• Ask for feedback: Good bosses are open to and regularly ask for feedback. Your first step should be to ask people for input on how you manage. If you’ve signaled in the past that you are not open to hearing people’s honest opinions, you will need to make clear that you are trying to change your ways and that you intend to use their input not to punish them but to inform your own development. It may be possible even with a mea culpa, that your people won’t tell you what you need to hear. In these cases, it might be helpful to hire an executive coach who can gather feedback to share anonymously with you. Be prepared — you may hear some nasty things about yourself. Listen to what people have to say before you respond. While it may sting, negative feedback is just as useful as compliments.
  • Make a visible commitment to change. Research shows that those who go public with their goals are much more likely to succeed. Don’t keep your resolution to yourself. Explain to your team that you are working on becoming a better boss and exactly what that means. Are you going to start giving regular feedback to employees so they know where you stand? Are you going to hold “office hours” so employees feel comfortable talking to you about work problems as they arise? Tell them what success will look like for you and ask them to keep you accountable.
  • Request help. This can often be the hardest part for bosses. It’s one thing to admit you’re underperforming, it’s another to ask for support from others. Think about what you need to change your behavior — training on how to assess employee performance, coaching on how to have difficult conversations, regular check-ins with your boss — and figure how who can best provide that —your peers, your boss or an internal or external coach. Sustaining change can be especially difficult so enlist a few people to tell you when you’ve gotten off track. Be sure to pick those who are willing to tell you the truth.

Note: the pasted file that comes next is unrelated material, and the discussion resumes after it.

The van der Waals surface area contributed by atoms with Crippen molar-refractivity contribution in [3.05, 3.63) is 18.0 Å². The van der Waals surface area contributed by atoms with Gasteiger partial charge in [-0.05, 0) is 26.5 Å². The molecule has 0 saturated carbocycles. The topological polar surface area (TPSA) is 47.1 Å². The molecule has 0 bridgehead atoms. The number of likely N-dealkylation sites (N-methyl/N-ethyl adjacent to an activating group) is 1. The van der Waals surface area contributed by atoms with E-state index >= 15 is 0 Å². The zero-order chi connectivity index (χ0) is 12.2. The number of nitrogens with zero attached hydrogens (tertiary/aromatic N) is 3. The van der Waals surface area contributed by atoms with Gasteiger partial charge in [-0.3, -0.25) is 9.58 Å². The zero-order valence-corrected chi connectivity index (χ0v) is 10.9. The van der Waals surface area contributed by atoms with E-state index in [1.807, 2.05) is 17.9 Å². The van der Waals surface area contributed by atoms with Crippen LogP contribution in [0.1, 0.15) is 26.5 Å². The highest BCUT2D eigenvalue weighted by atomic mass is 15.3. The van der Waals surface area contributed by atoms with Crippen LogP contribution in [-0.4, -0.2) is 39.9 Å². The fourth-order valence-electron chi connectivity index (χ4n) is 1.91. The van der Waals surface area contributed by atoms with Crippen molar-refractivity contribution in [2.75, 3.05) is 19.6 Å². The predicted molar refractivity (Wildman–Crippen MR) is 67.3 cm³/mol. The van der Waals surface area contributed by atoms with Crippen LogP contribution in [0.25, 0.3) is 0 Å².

SEC Members, check out our Talent Development Topic Center for our best tools and insights on coaching and developing managers in sales.

Comments from the Network (1)

  1. Tony Jones
    on January 27, 2011

    I would add that “Know Thyself” is a very important principle for managers. Our experience as consultants is that a lack of honest and realistic self-awareness is a key component in many ineffective managers. This can result from a variety of factors. One is the common habit of promoting people to management positions who are strong solo performers in a function – e.g. selling. But soloists often lack the empathy and team-building skills required for effective management of others in the function. They also lack the patience required for coaching. They typically do not find their reward from seeing others succeed, being more interested in their own success. These people don’t make good managers.

    A second cause is that poor managers have often been poorly managed themselves. They may have been bullied into delivering results, for example. Like other primates, we tend to learn by watching and by doing; we tend to “do what we know”, unless we are very self-aware. A previous boss may have made this worse by failing to provide candid feedback on strengths and weaknesses – especially interpersonal ones. Objective measurement and feedback on Communication Style – and the willingness to receive it – is an essential component in improving a manager’s effectiveness.

    Lastly, there’s a component not often talked about – courage. Managers need to be brave enough to deliver difficult news to an underperformer; to take a stand on important issues of integrity; to deflect undue pressure from above; to hold the company to promises it has made but finds it inconvenient to keep. In short, there is no room for weasels in the ranks of effective managers.

    We could go on for days, but we have to make a living!